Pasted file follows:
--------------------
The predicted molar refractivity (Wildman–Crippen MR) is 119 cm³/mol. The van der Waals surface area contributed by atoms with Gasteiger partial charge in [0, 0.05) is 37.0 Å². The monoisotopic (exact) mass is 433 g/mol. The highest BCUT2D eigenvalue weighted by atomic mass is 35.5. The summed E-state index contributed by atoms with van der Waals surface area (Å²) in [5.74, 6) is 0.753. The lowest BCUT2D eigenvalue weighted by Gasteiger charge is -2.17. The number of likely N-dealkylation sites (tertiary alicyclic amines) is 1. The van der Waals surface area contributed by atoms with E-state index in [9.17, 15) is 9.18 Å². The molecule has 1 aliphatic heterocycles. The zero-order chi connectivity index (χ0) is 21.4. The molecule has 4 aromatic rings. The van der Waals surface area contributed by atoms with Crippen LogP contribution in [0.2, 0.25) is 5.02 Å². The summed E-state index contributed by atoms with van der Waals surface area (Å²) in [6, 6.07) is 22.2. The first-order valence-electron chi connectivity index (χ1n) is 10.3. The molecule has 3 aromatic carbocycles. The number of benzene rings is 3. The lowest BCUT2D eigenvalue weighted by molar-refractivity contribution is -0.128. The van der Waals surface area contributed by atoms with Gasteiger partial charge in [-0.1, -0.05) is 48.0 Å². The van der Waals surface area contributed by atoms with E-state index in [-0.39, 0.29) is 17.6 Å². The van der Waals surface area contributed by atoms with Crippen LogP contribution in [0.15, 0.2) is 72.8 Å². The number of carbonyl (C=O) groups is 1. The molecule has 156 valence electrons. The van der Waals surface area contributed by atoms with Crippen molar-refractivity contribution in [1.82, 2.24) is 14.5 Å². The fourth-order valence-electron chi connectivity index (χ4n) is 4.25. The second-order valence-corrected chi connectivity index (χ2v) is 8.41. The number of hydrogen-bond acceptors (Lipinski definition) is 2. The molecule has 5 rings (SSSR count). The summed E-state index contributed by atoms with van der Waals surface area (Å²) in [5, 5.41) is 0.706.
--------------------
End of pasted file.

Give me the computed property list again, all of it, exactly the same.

The predicted molar refractivity (Wildman–Crippen MR) is 119 cm³/mol. The van der Waals surface area contributed by atoms with Gasteiger partial charge in [0, 0.05) is 37.0 Å². The monoisotopic (exact) mass is 433 g/mol. The highest BCUT2D eigenvalue weighted by atomic mass is 35.5. The summed E-state index contributed by atoms with van der Waals surface area (Å²) in [5.74, 6) is 0.753. The lowest BCUT2D eigenvalue weighted by Gasteiger charge is -2.17. The number of likely N-dealkylation sites (tertiary alicyclic amines) is 1. The van der Waals surface area contributed by atoms with E-state index in [9.17, 15) is 9.18 Å². The molecule has 1 aliphatic heterocycles. The zero-order chi connectivity index (χ0) is 21.4. The molecule has 4 aromatic rings. The van der Waals surface area contributed by atoms with Crippen LogP contribution in [0.2, 0.25) is 5.02 Å². The summed E-state index contributed by atoms with van der Waals surface area (Å²) in [6, 6.07) is 22.2. The first-order valence-electron chi connectivity index (χ1n) is 10.3. The molecule has 3 aromatic carbocycles. The number of benzene rings is 3. The lowest BCUT2D eigenvalue weighted by molar-refractivity contribution is -0.128. The van der Waals surface area contributed by atoms with Gasteiger partial charge in [-0.1, -0.05) is 48.0 Å². The van der Waals surface area contributed by atoms with E-state index in [-0.39, 0.29) is 17.6 Å². The van der Waals surface area contributed by atoms with Crippen LogP contribution in [0.15, 0.2) is 72.8 Å². The number of carbonyl (C=O) groups is 1. The molecule has 156 valence electrons. The van der Waals surface area contributed by atoms with Crippen molar-refractivity contribution in [1.82, 2.24) is 14.5 Å². The fourth-order valence-electron chi connectivity index (χ4n) is 4.25. The second-order valence-corrected chi connectivity index (χ2v) is 8.41. The number of hydrogen-bond acceptors (Lipinski definition) is 2. The molecule has 5 rings (SSSR count). The summed E-state index contributed by atoms with van der Waals surface area (Å²) in [5, 5.41) is 0.706.